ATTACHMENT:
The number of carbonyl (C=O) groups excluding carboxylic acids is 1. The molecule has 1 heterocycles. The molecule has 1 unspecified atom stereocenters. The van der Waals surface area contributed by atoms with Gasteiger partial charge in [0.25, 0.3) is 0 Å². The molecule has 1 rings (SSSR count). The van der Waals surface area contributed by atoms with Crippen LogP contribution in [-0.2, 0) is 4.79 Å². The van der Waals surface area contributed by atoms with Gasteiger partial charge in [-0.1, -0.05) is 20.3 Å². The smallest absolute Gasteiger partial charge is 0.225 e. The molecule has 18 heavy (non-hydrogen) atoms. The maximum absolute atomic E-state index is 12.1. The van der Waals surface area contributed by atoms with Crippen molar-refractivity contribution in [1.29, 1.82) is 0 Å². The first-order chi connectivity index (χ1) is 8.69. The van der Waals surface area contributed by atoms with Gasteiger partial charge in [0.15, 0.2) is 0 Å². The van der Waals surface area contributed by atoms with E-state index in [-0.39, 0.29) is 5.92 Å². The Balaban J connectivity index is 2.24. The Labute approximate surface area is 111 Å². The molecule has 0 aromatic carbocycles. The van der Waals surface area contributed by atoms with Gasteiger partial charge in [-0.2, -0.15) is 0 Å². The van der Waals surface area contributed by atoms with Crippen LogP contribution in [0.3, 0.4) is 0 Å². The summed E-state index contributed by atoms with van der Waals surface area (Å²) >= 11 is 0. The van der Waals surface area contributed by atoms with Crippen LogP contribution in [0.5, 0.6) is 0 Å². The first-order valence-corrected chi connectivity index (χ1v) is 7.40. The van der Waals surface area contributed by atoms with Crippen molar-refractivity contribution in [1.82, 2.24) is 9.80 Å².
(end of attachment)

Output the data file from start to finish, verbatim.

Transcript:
The number of carbonyl (C=O) groups excluding carboxylic acids is 1. The molecule has 1 heterocycles. The molecule has 1 unspecified atom stereocenters. The van der Waals surface area contributed by atoms with Gasteiger partial charge in [0.25, 0.3) is 0 Å². The molecule has 1 rings (SSSR count). The van der Waals surface area contributed by atoms with Crippen LogP contribution in [-0.2, 0) is 4.79 Å². The van der Waals surface area contributed by atoms with Gasteiger partial charge in [-0.1, -0.05) is 20.3 Å². The smallest absolute Gasteiger partial charge is 0.225 e. The molecule has 18 heavy (non-hydrogen) atoms. The maximum absolute atomic E-state index is 12.1. The van der Waals surface area contributed by atoms with Crippen molar-refractivity contribution in [1.29, 1.82) is 0 Å². The first-order chi connectivity index (χ1) is 8.69. The van der Waals surface area contributed by atoms with Gasteiger partial charge in [0.15, 0.2) is 0 Å². The van der Waals surface area contributed by atoms with E-state index in [-0.39, 0.29) is 5.92 Å². The Balaban J connectivity index is 2.24. The Labute approximate surface area is 111 Å². The molecule has 0 aromatic carbocycles. The van der Waals surface area contributed by atoms with Gasteiger partial charge in [-0.2, -0.15) is 0 Å². The van der Waals surface area contributed by atoms with Crippen LogP contribution in [0.3, 0.4) is 0 Å². The summed E-state index contributed by atoms with van der Waals surface area (Å²) >= 11 is 0. The van der Waals surface area contributed by atoms with Crippen LogP contribution in [0.5, 0.6) is 0 Å². The first-order valence-corrected chi connectivity index (χ1v) is 7.40. The van der Waals surface area contributed by atoms with Crippen molar-refractivity contribution in [1.82, 2.24) is 9.80 Å².